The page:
A Cognitive Systems degree will give you both the depth and breadth in expertise. This will prepare you for entry into many fields of academia and industry.
Some students have a tendency to think, “What jobs are out there where computer science, linguistics, philosophy and psychology intersect?” If you think about jobs that only pertain to four disciplines (computer science, linguistics, philosophy, psychology), you may be limiting yourself. Think about all the skills that you would have acquired by the time you graduate. You would have:
- Swiftly acquired knowledge from various subjects, and can see how different ideas fit together.
- Collaborated with individuals from other specializations and utilized collective intelligence to solve problems.
- Evaluated issues from different perspectives with a critical eye.
- Realized that not all research is perfect, and have critiqued existing research.
- Done the necessary outreach to find your COGS 402 project supervisor.
- Conducted your own research project from start to finish.
These transferable skills enable you to define problems, design solutions, and to connect brilliant minds across different domains to solve problems together. These skills will help you in any domain you choose to pursue – beyond the areas of computer science, linguistics, philosophy and psychology.
Some COGS graduates pursue further education (e.g. Master’s Degree, PhD, Diploma or Certificate) in areas such as cognitive science/psychology/neuroscience, computer science/human-computer interaction/artificial intelligence, and management/accounting.
Other COGS graduates join the workforce and go into a variety of roles in (but are not limited to) the following areas:
- Software development/quality assurance/user experience design
- Management roles (products/projects/programs/operations)
- Business intelligence/analytics/data science
- Client-facing/communicative roles
Some graduates find themselves in all of the aforementioned areas. For example: an internal consultant at an analytics company who moves projects forward by gathering requirements from clients and communicating the clients’ needs to the software development team.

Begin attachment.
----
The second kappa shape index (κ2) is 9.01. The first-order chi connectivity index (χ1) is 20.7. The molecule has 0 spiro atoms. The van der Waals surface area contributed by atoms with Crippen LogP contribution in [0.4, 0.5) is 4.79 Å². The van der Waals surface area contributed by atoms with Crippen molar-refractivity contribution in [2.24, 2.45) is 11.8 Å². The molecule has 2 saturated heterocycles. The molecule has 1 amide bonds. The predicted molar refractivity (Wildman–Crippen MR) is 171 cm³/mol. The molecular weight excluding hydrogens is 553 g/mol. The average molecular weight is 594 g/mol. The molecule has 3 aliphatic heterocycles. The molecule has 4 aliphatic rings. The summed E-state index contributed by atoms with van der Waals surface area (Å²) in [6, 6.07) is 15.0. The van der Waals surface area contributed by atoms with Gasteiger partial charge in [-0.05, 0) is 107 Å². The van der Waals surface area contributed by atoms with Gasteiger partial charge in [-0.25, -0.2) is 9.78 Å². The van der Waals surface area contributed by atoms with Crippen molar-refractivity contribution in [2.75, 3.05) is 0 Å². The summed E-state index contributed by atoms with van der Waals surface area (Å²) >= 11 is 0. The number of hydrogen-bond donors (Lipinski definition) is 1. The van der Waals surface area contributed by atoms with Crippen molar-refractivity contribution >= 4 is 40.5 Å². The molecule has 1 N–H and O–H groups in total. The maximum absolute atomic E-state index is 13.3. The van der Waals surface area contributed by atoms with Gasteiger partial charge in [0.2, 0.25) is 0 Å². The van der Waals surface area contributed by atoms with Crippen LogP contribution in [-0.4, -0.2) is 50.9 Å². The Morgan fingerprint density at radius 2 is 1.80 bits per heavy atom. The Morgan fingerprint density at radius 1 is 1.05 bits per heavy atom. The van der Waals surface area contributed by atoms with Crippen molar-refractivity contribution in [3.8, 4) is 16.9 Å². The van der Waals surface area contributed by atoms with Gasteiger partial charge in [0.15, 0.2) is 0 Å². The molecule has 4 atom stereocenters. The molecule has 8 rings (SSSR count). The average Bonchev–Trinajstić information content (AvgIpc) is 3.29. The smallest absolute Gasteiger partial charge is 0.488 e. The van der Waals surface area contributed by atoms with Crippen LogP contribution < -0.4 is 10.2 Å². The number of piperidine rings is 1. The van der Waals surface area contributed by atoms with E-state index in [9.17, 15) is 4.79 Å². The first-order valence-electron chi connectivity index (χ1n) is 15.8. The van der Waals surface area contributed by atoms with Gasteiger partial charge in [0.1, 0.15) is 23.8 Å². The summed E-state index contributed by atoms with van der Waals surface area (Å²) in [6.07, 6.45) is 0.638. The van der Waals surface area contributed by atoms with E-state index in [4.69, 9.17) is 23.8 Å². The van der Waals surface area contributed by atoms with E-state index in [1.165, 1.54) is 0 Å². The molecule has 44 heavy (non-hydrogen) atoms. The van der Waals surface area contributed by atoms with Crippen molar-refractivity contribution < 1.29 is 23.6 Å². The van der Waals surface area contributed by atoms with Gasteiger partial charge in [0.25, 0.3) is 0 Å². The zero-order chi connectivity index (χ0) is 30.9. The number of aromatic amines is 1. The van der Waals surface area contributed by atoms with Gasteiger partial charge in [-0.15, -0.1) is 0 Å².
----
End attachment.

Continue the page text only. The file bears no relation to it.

Considering Graduate School?
Here are some resources on what it is like to pursue graduate studies and how to successfully conduct your research. The full list can be found here. (Special thanks to COGS alumnus Theo Rosenfeld for the curation of resources.)
- How-To Guides by Alan Bundy
- How to Organize your Thesis by John W. Chinneck
- How to Write a PhD Thesis by Joe Wolfe
- Research Techniques Notes by Alan Dix
- The Researcher’s Bible by Alan Bundy, Ben du Boulay, Jim Howe and Gordon Plotkin 1985 Including contributions by Graeme Ritchie and Peter Ross. 2004 edition.
- “So long, and thanks for the Ph.D.!” by Ronald T. Azuma
- “So you want a letter of recommendation…” by Jennifer Wiley
- A Stroke of Genius: Striving for Greatness in All You Do by R. W. Hamming
- TIPS: How to do Research by Silvia Miksch
- You and Your Research by R. W. Hamming
The opportunities are endless…
The advantage of a COGS degree is career flexibility. While you will be prepared to work in the specific stream you choose, you will also have exposure to the other disciplines. This will make it easier for you to adapt to novel environments and to pivot from one career to another. Ultimately, your COGS degree is an experience determined by your own individual motivation and self-initiative.
In addition to speaking to COGS Advising, make sure to also visit the Centre for Student Involvement & Careers. They are here to help, and welcome you to their Centre for career development, student engagement, and leadership development as they are a campus-wide student services department.